• "Treatment of patients with EHEC infection with antibiotics is controversial because there is the risk of the release of large amounts of Stx from dead EHEC leading to life-threatening diseases [4], [6]. Oral administration of Stx-specific IgA is one of the candidate therapies for the treatment of Stx-caused food poisoning. "
    [Show abstract] [Hide abstract]
    ABSTRACT: Shiga toxin 1 (Stx1) is a virulence factor of enterohemorrhagic Escherichia coli, such as the O157:H7 strain. In the intestines, secretory IgA (SIgA) is a major component of the immune defense against pathogens and toxins. To form SIgA, the production of dimeric IgA that retains biological activity is an important step. We previously established hybrid-IgG/IgA having variable regions of the IgG specific for the binding subunit of Stx1 (Stx1B) and the heavy chain constant region of IgA. If hybrid-IgG/IgA cDNAs can be expressed in plants, therapeutic or preventive effects may be expected in people eating those plants containing a "plantibody". Here, we established transgenic Arabidopsis thaliana expressing dimeric hybrid-IgG/IgA. The heavy and light chain genes were placed under the control of a bidirectional promoter and terminator of the chlorophyll a/b-binding protein of Arabidopsis thaliana (expression cassette). This expression cassette and the J chain gene were subcloned into a single binary vector, which was then introduced into A. thaliana by means of the Agrobacterium method. Expression and assembly of the dimeric hybrid-IgG/IgA in plants were revealed by ELISA and immunoblotting. The hybrid-IgG/IgA bound to Stx1B and inhibited Stx1B binding to Gb3, as demonstrated by ELISA. When Stx1 holotoxin was pre-treated with the resulting plantibody, the cytotoxicity of Stx1 was inhibited. The toxin neutralization was also demonstrated by means of several assays including Stx1-induced phosphatidylserine translocation on the plasma membrane, caspase-3 activation and 180 base-pair DNA ladder formation due to inter-nucleosomal cleavage. These results indicate that edible plants containing hybrid-IgG/IgA against Stx1B have the potential to be used for immunotherapy against Stx1-caused food poisoning.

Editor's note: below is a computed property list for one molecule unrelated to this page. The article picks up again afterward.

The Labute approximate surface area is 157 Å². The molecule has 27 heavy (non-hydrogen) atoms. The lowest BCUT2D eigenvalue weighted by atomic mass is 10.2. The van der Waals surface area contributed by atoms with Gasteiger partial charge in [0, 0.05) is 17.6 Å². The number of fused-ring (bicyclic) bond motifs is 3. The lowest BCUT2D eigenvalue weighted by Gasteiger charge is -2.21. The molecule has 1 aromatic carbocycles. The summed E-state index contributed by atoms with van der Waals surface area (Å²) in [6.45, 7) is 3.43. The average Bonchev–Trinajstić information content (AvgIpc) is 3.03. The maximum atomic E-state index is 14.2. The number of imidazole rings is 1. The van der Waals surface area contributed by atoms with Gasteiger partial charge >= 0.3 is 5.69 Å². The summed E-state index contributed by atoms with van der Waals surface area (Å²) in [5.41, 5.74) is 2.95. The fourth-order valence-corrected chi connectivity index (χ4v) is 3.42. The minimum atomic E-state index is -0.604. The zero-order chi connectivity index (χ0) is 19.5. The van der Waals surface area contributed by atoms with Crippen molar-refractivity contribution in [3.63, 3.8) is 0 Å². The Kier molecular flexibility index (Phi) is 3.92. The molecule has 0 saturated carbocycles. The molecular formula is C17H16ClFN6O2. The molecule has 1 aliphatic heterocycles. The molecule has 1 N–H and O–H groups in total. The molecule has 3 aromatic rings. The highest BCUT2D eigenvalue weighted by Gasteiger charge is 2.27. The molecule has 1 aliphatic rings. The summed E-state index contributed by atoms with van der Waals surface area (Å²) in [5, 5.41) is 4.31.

PLoS ONE 11/2013; 8(11):e80712. DOI:10.1371/journal.pone.0080712 · 3.23 Impact Factor
  • Source
    • "While the ER is the final destination of the holotoxin, trafficking through the Golgi is a required step [12]. Mukhopadhyay and Linstedt conclude that HeLa cell protection against Stx1-S toxicity in the presence of manganese is due to altered trafficking; demonstrating that pretreating HeLa cells with 500 µM MnCl2 diverts trafficking of the Stx B-subunit from the Golgi to lysosomes, where it was subsequently degraded [8]. When assayed using Stx1-S holotoxin, HeLa cells were protected in the presence of manganese. "
    [Show abstract] [Hide abstract]
    ABSTRACT: Shiga toxin (Stx), the main virulence factor of Shiga toxin producing Escherichia coli, is a major public health threat, causing hemorrhagic colitis and hemolytic uremic syndrome. Currently, there are no approved therapeutics for these infections; however manganese has been reported to provide protection from the Stx1 variant isolated from Shigella dysenteriae (Stx1-S) both in vitro and in vivo. We investigated the efficacy of manganese protection from Stx1-S and the more potent Stx2a isoform, using experimental systems well-established for studying Stx: in vitro responses of Vero monkey kidney cells, and in vivo toxicity to CD-1 outbred mice. Manganese treatment at the reported therapeutic concentration was toxic to Vero cells in culture and to CD-1 mice. At lower manganese concentrations that were better tolerated, we observed no protection from Stx1-S or Stx2a toxicity. The ability of manganese to prevent the effects of Stx may be particular to certain cell lines, mouse strains, or may only be manifested at high, potentially toxic manganese concentrations.
    PLoS ONE 07/2013; 8(7):e69823. DOI:10.1371/journal.pone.0069823 · 3.23 Impact Factor
Show more

Preview

Download
0 Downloads
Available from